“We did decide to put a hold on operations for CLAY 2020 just because we couldn’t delay the hiring and then have the part-time manager start later because the conference just couldn’t function,” said Johnston.
Johnston says these decisions are a part of the MSU’s efforts to develop a strategy to make the union more sustainable going forward. The long term impacts of the SCI are unclear, but the MSU is doing what it can to adapt, including expanding The Grind in an attempt to alleviate 1280’s running deficit and hiring a full complement of staff for the Underground so it can operate at full capacity.
A big concern for most non-essential service employees was job security.
James Tennant, CFMU program director, and Bhandari stressed the importance of student radio, especially for student staff who can’t get these unique experiential learning opportunities elsewhere.
“We do have a very small staff compared to some other services on campus. But it’s definitely a concern, and it’s the last thing we would want to do … Because they’re valuable to us and the experience they get in the positions is valuable to the students,” said Tennant.
Bhandari said, “It’s been said for many years it’s giving a voice to those who don’t otherwise have access to the airways. And that is the nature of campus community radio across the country.”
Daniel also reflected on the SCI. He expressed dismay that his efforts to improve his service’s financials weren’t headed leading up to the SCI implementation, despite clearly outlining ways the service could improve financially going forward in the wake of the SCI.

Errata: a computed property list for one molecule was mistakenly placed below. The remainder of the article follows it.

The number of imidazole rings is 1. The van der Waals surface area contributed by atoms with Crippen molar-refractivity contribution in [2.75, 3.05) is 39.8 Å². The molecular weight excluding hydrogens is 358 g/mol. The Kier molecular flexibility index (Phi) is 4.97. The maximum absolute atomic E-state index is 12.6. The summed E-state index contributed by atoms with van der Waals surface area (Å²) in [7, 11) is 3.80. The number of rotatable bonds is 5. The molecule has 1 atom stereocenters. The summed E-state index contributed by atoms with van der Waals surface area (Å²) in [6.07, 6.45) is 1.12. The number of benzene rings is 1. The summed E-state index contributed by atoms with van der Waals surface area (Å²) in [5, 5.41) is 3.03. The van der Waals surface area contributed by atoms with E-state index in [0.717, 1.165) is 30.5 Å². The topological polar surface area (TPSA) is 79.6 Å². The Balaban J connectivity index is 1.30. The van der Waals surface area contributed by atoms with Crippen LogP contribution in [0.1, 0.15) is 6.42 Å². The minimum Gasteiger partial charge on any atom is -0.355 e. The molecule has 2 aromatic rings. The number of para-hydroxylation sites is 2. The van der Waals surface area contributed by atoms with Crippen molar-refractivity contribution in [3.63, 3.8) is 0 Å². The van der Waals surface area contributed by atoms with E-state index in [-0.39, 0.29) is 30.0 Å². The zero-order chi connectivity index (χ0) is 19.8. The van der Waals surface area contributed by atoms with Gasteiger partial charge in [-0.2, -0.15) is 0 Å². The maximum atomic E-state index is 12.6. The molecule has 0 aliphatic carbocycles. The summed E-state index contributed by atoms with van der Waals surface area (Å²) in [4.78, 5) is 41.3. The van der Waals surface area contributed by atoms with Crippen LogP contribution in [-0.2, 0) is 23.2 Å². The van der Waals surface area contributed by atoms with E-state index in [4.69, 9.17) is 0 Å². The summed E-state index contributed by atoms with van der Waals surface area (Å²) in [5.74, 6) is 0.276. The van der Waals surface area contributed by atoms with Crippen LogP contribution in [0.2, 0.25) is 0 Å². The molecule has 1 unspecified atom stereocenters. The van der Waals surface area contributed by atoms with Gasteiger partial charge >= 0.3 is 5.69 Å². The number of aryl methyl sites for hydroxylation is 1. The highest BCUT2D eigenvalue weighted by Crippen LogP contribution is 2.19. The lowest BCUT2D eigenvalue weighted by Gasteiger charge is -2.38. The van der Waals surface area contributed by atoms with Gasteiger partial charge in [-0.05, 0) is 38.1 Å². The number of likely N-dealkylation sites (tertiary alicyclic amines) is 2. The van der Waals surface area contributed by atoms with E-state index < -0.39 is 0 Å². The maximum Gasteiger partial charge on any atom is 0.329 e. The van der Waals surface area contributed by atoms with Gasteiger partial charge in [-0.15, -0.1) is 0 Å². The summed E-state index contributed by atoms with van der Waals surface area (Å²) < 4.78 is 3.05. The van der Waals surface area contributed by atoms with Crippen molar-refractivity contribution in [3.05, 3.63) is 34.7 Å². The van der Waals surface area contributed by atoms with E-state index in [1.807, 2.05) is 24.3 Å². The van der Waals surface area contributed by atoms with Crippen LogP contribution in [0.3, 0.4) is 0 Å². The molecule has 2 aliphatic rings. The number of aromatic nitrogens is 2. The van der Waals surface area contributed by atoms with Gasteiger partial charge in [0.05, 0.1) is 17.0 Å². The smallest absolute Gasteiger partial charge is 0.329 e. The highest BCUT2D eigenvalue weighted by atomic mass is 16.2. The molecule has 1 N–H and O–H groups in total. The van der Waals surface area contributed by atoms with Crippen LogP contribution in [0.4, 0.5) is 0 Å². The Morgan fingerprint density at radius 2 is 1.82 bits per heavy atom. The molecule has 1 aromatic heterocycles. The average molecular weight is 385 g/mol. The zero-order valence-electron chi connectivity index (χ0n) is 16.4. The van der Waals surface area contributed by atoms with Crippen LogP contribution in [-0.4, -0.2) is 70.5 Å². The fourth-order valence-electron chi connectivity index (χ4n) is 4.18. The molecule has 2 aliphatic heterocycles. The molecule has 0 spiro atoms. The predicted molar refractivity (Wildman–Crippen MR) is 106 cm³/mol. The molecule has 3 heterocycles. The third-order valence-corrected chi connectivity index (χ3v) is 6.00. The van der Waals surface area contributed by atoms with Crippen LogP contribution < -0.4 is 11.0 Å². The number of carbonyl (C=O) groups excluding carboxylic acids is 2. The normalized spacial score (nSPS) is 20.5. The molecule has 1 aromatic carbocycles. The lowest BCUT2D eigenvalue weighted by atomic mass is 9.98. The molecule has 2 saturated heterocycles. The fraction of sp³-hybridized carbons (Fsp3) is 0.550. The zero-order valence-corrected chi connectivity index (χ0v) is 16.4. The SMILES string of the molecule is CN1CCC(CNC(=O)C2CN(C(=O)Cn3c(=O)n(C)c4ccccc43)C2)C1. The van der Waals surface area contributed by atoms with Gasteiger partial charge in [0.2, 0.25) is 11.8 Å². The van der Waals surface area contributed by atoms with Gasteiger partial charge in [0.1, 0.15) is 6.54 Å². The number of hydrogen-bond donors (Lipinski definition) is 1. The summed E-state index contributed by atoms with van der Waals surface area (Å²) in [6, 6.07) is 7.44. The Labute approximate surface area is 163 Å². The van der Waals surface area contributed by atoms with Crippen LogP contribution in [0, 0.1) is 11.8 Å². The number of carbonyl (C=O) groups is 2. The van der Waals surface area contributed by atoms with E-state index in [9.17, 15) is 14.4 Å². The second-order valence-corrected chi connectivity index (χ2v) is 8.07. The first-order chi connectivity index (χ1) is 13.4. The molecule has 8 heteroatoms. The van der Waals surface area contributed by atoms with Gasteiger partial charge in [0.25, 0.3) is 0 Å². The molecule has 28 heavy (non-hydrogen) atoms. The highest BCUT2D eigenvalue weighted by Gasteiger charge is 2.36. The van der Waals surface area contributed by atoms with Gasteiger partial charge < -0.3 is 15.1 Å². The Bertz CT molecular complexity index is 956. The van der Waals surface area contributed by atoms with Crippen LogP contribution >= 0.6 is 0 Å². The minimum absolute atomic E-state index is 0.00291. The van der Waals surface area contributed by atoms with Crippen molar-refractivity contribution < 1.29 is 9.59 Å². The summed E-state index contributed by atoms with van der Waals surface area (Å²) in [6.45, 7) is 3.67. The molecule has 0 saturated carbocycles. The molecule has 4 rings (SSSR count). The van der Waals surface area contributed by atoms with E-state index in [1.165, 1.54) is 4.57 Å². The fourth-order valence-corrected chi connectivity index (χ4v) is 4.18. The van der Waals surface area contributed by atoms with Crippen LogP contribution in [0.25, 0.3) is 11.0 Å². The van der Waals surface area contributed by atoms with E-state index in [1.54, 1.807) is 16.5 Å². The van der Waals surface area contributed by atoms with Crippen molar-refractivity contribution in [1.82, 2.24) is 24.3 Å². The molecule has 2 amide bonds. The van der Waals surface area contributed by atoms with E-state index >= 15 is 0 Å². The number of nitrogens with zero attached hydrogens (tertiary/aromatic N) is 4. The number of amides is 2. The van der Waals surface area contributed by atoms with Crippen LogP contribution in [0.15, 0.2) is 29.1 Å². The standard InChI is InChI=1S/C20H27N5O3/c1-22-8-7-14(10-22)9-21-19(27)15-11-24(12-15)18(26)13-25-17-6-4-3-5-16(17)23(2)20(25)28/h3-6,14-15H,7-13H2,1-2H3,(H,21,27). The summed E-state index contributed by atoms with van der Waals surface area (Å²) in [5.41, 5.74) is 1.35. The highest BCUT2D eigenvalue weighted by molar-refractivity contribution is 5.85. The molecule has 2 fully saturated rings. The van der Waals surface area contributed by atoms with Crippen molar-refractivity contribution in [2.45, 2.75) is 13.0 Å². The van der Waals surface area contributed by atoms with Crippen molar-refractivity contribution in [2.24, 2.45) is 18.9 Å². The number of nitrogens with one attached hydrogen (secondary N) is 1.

Ed wished that there had been a bigger push over the months leading up to the opt-out period, not just during it.
“SCI’s really bad but the MSU’s attitude of not talking about it makes everything worse,” said Ed.
Ed also had hoped for solidarity amongst all MSU services, not just advocacy from the ones impacted. He felt like nearly enough people weren’t talking about it.
Indeed, when Sandy Shaw, MPP for Hamilton West-Ancaster-Dundas, visited campus in February 2019 to talk about the provincial policies impacting students, the MSU gave her a tour of the PCC, Maccess and WGEN—three services deemed essential and therefore not at risk of being impacted by the SCI.
Despite criticism of the SCI’s rollout and MSU advocacy efforts, many PTMs are are just worried for the future of their services.
Daniel said, “Thats been the biggest impact of SCI: emotionally. The worry for the future of the service.”
Ed said, “If my service doesn’t run its going to affect the people who volunteer for me and it’s going to affect all those people who use my service regularly.”
“I’m sad because I don’t want my service to die,” said Ed.
With the SCI mandated for the next two years, with possibility for renewal, the long-term implications could be dire. Without a clear path forward, part-time student staff, volunteers and services users are left to worry for what is to come. MSU advocacy may have mitigated what could have been worse opt-out numbers, but future efforts will be essential to keep services afloat.